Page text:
Facebook and Instagram are making it harder for strangers to DM teens

Even other teens shouldn't be able to DM underage users if they're not already connected on the apps.
Close up of teens with smartphone
Meta's newest update is just the latest in a string of changes focused on teen online safety. Deposit Photos

Meta continues to steadily roll out updates for younger users in an attempt to bolster their safety and privacy. On Thursday, the tech company announced some of its most restrictive measures yet—in theory. Teens users, by default, will no longer receive direct messages on Instagram and Facebook from anyone that isn’t a follower or connection. “Connections,” according to Meta, are those people that users have “communicated with” in some way, such as sending text messages, voice or video calls, or accepting message requests. A similar update is also going into effect on Facebook, with messages only allowed from friends and “people they’re connected to through phone contacts, for example.”

Instagram previously restricted anyone over 18 years old from messaging younger accounts that did not already follow them back. The expanded rules will automatically apply to global users under the age of either 16 or 18, depending on their country’s laws, who now also cannot message other teens they are not connected to. Similarly, group chats with teens can only include their friends or connections, and the same messaging restrictions apply for teens who don’t follow each other.

[Related: Instagram will start telling teens to put down their phones and go to sleep.]

To disable the setting, teens will need to receive permission from their parents through the social media platforms’ parental supervision tools. Until now, parents and guardians would receive notifications if teens changed their settings, but couldn’t do anything about it. According to Meta, affected users will receive a notification on their apps regarding the new changes.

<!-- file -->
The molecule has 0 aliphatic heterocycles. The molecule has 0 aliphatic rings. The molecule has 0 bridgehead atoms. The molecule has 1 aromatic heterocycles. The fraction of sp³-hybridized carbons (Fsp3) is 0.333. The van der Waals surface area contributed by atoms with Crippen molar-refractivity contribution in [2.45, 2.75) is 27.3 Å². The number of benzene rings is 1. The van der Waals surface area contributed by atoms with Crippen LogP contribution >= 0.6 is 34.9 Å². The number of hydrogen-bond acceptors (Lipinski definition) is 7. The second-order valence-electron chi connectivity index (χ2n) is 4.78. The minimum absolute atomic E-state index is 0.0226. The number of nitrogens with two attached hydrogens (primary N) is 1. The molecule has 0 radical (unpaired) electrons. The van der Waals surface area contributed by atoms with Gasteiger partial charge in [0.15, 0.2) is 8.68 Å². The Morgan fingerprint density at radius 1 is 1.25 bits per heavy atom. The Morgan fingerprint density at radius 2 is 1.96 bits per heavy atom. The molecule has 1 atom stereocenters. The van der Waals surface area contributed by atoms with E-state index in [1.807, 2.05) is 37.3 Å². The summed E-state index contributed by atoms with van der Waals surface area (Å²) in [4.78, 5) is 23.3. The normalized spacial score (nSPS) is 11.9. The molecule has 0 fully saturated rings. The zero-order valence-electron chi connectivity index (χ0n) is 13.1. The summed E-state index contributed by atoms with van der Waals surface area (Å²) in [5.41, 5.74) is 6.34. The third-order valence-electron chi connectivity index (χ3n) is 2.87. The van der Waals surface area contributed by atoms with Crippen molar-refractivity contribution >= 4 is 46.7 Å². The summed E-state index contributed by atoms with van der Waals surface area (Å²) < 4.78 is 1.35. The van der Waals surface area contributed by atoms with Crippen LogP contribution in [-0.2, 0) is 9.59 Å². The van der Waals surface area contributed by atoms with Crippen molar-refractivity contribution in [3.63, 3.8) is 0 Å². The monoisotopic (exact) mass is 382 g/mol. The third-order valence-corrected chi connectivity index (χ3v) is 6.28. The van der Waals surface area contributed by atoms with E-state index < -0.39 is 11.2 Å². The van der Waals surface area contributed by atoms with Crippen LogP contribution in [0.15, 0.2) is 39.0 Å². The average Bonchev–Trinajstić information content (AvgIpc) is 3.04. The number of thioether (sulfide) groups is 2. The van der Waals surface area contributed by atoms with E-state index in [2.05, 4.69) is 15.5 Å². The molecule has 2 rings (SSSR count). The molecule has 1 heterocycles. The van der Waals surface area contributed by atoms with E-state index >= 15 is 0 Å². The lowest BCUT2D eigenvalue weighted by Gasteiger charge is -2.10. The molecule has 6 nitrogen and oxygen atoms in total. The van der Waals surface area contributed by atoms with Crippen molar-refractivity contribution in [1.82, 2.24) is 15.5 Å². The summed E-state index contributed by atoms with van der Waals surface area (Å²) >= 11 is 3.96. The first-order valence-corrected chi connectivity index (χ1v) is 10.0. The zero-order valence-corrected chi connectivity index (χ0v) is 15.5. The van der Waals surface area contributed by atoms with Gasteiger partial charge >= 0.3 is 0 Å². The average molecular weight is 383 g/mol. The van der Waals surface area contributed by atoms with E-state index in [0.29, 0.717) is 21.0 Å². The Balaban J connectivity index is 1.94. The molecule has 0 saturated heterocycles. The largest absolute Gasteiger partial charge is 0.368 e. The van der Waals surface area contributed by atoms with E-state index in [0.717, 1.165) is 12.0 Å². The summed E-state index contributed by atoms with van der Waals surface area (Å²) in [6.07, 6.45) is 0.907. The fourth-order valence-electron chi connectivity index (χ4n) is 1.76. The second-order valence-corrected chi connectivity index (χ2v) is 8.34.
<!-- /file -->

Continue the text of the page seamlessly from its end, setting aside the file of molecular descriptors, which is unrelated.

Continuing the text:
“As with all our parental supervision tools, this new feature is intended to help facilitate offline conversations between parents and their teens, as they navigate their online lives together and decide what’s best for them and their family,” Meta wrote in today’s newsroom post.

It’s worth bearing in mind here that the updates assume that the parental supervision option is enabled, users have accurately entered their “declared age” on either Instagram or Facebook, and Meta’s age-predicting technology is working as planned.

The direct message changes arrive following multiple recent changes tailored for Facebook, Instagram, and Messenger’s under-18 crowds. Last week, Meta announced a new “nighttime nudge” feature that will begin politely reminding teens at regular intervals after 10pm to drop their phones and turn in for the night. Earlier this month, the company also revealed plans to roll out automatically restrictive content settings focused on curtailing young people’s exposure to potentially harmful subject matter, particularly posts and messages related to self-harm, eating disorders, and graphic violence. Unlike today’s new features, however, those content censors are mandatory, and unable to be circumvented for any accounts under the age of 18.

[Related: Meta begins automatically restricting teen users to more ‘age-appropriate’ content.]

Meta’s flurry of social media reforms come as the company continues to deal with ongoing and mounting pressure regarding its yearslong approach (or lack thereof) for protecting minors. Next week, CEO Mark Zuckerberg will be grilled—alongside the heads of X, Snap, Discord, and TikTok—at a Senate hearing on online child safety. Meanwhile, Meta faces a number of major lawsuits alleging the company ignored safety issues in favor of profiteering from young users’ data.

Knowing this, Meta isn’t done with its policy changes. In today’s update, the company also announced impending plans to implement restrictions targeting “unwanted and potentially inappropriate” images and messages from young users’ connections and friends. More information pertaining to this policy shift will purportedly arrive “later this year.”